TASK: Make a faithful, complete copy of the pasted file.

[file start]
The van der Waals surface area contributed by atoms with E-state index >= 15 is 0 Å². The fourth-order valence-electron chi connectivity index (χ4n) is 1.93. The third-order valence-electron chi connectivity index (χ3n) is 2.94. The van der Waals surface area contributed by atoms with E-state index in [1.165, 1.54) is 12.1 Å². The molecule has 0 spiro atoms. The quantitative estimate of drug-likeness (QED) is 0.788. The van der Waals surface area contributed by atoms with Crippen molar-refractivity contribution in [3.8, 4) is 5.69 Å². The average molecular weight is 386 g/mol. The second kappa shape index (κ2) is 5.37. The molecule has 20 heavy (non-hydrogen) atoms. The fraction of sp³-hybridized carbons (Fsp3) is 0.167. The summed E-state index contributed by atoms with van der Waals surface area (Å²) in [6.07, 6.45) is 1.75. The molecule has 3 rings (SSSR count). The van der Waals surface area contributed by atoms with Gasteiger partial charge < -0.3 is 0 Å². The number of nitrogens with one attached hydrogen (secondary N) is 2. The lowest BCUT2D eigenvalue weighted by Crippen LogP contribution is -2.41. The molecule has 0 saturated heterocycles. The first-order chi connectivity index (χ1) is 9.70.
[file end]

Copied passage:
The van der Waals surface area contributed by atoms with E-state index >= 15 is 0 Å². The fourth-order valence-electron chi connectivity index (χ4n) is 1.93. The third-order valence-electron chi connectivity index (χ3n) is 2.94. The van der Waals surface area contributed by atoms with E-state index in [1.165, 1.54) is 12.1 Å². The molecule has 0 spiro atoms. The quantitative estimate of drug-likeness (QED) is 0.788. The van der Waals surface area contributed by atoms with Crippen molar-refractivity contribution in [3.8, 4) is 5.69 Å². The average molecular weight is 386 g/mol. The second kappa shape index (κ2) is 5.37. The molecule has 20 heavy (non-hydrogen) atoms. The fraction of sp³-hybridized carbons (Fsp3) is 0.167. The summed E-state index contributed by atoms with van der Waals surface area (Å²) in [6.07, 6.45) is 1.75. The molecule has 3 rings (SSSR count). The van der Waals surface area contributed by atoms with Gasteiger partial charge < -0.3 is 0 Å². The number of nitrogens with one attached hydrogen (secondary N) is 2. The lowest BCUT2D eigenvalue weighted by Crippen LogP contribution is -2.41. The molecule has 0 saturated heterocycles. The first-order chi connectivity index (χ1) is 9.70.